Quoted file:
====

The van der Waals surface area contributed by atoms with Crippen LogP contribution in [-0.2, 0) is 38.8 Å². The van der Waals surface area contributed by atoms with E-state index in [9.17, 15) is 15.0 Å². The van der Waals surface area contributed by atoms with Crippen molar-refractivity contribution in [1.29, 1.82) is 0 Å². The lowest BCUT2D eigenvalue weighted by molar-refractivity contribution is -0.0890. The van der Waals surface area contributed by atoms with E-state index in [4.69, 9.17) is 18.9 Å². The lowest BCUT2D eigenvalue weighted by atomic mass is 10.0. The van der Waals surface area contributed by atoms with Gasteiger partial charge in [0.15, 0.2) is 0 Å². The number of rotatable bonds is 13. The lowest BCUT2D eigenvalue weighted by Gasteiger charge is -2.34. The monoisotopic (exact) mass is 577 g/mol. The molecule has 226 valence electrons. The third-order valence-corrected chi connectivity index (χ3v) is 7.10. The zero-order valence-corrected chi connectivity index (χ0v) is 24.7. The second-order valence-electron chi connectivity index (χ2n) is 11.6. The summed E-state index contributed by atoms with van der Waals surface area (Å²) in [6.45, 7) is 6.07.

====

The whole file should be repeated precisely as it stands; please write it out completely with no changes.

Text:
The van der Waals surface area contributed by atoms with Crippen LogP contribution in [-0.2, 0) is 38.8 Å². The van der Waals surface area contributed by atoms with E-state index in [9.17, 15) is 15.0 Å². The van der Waals surface area contributed by atoms with Crippen molar-refractivity contribution in [1.29, 1.82) is 0 Å². The lowest BCUT2D eigenvalue weighted by molar-refractivity contribution is -0.0890. The van der Waals surface area contributed by atoms with E-state index in [4.69, 9.17) is 18.9 Å². The lowest BCUT2D eigenvalue weighted by atomic mass is 10.0. The van der Waals surface area contributed by atoms with Gasteiger partial charge in [0.15, 0.2) is 0 Å². The number of rotatable bonds is 13. The lowest BCUT2D eigenvalue weighted by Gasteiger charge is -2.34. The monoisotopic (exact) mass is 577 g/mol. The molecule has 226 valence electrons. The third-order valence-corrected chi connectivity index (χ3v) is 7.10. The zero-order valence-corrected chi connectivity index (χ0v) is 24.7. The second-order valence-electron chi connectivity index (χ2n) is 11.6. The summed E-state index contributed by atoms with van der Waals surface area (Å²) in [6.45, 7) is 6.07.